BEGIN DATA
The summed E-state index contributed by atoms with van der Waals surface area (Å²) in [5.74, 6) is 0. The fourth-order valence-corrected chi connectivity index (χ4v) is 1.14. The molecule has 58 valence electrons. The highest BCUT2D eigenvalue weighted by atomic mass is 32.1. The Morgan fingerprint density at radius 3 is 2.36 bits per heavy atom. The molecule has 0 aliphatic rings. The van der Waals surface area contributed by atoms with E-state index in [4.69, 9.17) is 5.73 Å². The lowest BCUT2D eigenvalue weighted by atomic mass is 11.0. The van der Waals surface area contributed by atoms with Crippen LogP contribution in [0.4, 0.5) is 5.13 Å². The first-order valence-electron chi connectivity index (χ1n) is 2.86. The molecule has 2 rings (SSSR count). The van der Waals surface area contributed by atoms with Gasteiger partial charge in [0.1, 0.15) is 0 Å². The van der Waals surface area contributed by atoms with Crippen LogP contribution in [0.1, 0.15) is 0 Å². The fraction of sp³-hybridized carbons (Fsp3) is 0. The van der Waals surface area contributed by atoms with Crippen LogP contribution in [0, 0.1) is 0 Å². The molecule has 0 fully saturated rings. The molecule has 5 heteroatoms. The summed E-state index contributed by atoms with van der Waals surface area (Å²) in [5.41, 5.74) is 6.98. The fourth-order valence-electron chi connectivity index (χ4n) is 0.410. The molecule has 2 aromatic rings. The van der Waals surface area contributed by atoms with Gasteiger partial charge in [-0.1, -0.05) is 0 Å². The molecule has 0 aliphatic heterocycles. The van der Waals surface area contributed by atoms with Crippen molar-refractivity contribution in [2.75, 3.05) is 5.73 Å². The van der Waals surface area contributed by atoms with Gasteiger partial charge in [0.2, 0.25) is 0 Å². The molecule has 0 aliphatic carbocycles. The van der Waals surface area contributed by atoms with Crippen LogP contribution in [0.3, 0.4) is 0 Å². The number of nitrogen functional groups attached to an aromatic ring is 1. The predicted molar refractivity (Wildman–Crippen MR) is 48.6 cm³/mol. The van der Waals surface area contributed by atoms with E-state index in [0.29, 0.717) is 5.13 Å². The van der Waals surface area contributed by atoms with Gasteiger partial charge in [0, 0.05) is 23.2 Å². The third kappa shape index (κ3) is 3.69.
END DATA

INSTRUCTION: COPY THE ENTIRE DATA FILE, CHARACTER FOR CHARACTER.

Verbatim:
The summed E-state index contributed by atoms with van der Waals surface area (Å²) in [5.74, 6) is 0. The fourth-order valence-corrected chi connectivity index (χ4v) is 1.14. The molecule has 58 valence electrons. The highest BCUT2D eigenvalue weighted by atomic mass is 32.1. The Morgan fingerprint density at radius 3 is 2.36 bits per heavy atom. The molecule has 0 aliphatic rings. The van der Waals surface area contributed by atoms with E-state index in [4.69, 9.17) is 5.73 Å². The lowest BCUT2D eigenvalue weighted by atomic mass is 11.0. The van der Waals surface area contributed by atoms with Crippen LogP contribution in [0.4, 0.5) is 5.13 Å². The first-order valence-electron chi connectivity index (χ1n) is 2.86. The molecule has 2 rings (SSSR count). The van der Waals surface area contributed by atoms with Gasteiger partial charge in [0.1, 0.15) is 0 Å². The van der Waals surface area contributed by atoms with Crippen LogP contribution in [0.1, 0.15) is 0 Å². The fraction of sp³-hybridized carbons (Fsp3) is 0. The van der Waals surface area contributed by atoms with Crippen LogP contribution in [0, 0.1) is 0 Å². The molecule has 0 fully saturated rings. The molecule has 5 heteroatoms. The summed E-state index contributed by atoms with van der Waals surface area (Å²) in [5.41, 5.74) is 6.98. The fourth-order valence-electron chi connectivity index (χ4n) is 0.410. The molecule has 2 aromatic rings. The van der Waals surface area contributed by atoms with Gasteiger partial charge in [-0.1, -0.05) is 0 Å². The molecule has 0 aliphatic heterocycles. The van der Waals surface area contributed by atoms with Crippen molar-refractivity contribution in [2.75, 3.05) is 5.73 Å². The van der Waals surface area contributed by atoms with Gasteiger partial charge in [0.2, 0.25) is 0 Å². The molecule has 0 aliphatic carbocycles. The van der Waals surface area contributed by atoms with Crippen LogP contribution in [0.3, 0.4) is 0 Å². The number of nitrogen functional groups attached to an aromatic ring is 1. The predicted molar refractivity (Wildman–Crippen MR) is 48.6 cm³/mol. The van der Waals surface area contributed by atoms with E-state index in [0.29, 0.717) is 5.13 Å². The van der Waals surface area contributed by atoms with Gasteiger partial charge in [0, 0.05) is 23.2 Å². The third kappa shape index (κ3) is 3.69.